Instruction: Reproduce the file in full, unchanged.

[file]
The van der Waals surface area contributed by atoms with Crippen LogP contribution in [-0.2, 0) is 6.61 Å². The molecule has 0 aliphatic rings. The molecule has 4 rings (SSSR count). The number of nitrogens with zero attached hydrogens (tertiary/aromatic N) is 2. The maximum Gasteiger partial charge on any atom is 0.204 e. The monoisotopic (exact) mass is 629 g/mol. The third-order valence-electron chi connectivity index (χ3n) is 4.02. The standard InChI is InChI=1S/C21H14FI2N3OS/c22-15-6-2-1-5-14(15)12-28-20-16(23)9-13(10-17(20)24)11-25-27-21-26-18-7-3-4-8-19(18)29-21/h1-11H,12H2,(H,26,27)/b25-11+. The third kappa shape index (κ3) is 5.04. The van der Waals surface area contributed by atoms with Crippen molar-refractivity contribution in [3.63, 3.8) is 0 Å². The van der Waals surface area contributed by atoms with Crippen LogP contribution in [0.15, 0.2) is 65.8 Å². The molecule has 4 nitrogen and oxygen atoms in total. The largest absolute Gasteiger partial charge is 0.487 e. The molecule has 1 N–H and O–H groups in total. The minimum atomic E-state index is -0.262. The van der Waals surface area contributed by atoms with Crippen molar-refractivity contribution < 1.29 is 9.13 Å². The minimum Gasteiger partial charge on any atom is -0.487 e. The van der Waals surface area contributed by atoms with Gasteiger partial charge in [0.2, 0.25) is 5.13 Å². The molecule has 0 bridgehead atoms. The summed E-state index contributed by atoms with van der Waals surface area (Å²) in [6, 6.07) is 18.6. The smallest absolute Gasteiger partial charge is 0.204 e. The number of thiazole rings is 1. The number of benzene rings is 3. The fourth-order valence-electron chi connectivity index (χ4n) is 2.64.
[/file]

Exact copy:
The van der Waals surface area contributed by atoms with Crippen LogP contribution in [-0.2, 0) is 6.61 Å². The molecule has 0 aliphatic rings. The molecule has 4 rings (SSSR count). The number of nitrogens with zero attached hydrogens (tertiary/aromatic N) is 2. The maximum Gasteiger partial charge on any atom is 0.204 e. The monoisotopic (exact) mass is 629 g/mol. The third-order valence-electron chi connectivity index (χ3n) is 4.02. The standard InChI is InChI=1S/C21H14FI2N3OS/c22-15-6-2-1-5-14(15)12-28-20-16(23)9-13(10-17(20)24)11-25-27-21-26-18-7-3-4-8-19(18)29-21/h1-11H,12H2,(H,26,27)/b25-11+. The third kappa shape index (κ3) is 5.04. The van der Waals surface area contributed by atoms with Crippen molar-refractivity contribution in [3.63, 3.8) is 0 Å². The van der Waals surface area contributed by atoms with Crippen LogP contribution in [0.15, 0.2) is 65.8 Å². The molecule has 4 nitrogen and oxygen atoms in total. The largest absolute Gasteiger partial charge is 0.487 e. The molecule has 1 N–H and O–H groups in total. The minimum atomic E-state index is -0.262. The van der Waals surface area contributed by atoms with Crippen molar-refractivity contribution < 1.29 is 9.13 Å². The minimum Gasteiger partial charge on any atom is -0.487 e. The van der Waals surface area contributed by atoms with Gasteiger partial charge in [0.2, 0.25) is 5.13 Å². The molecule has 0 bridgehead atoms. The summed E-state index contributed by atoms with van der Waals surface area (Å²) in [6, 6.07) is 18.6. The smallest absolute Gasteiger partial charge is 0.204 e. The number of thiazole rings is 1. The number of benzene rings is 3. The fourth-order valence-electron chi connectivity index (χ4n) is 2.64.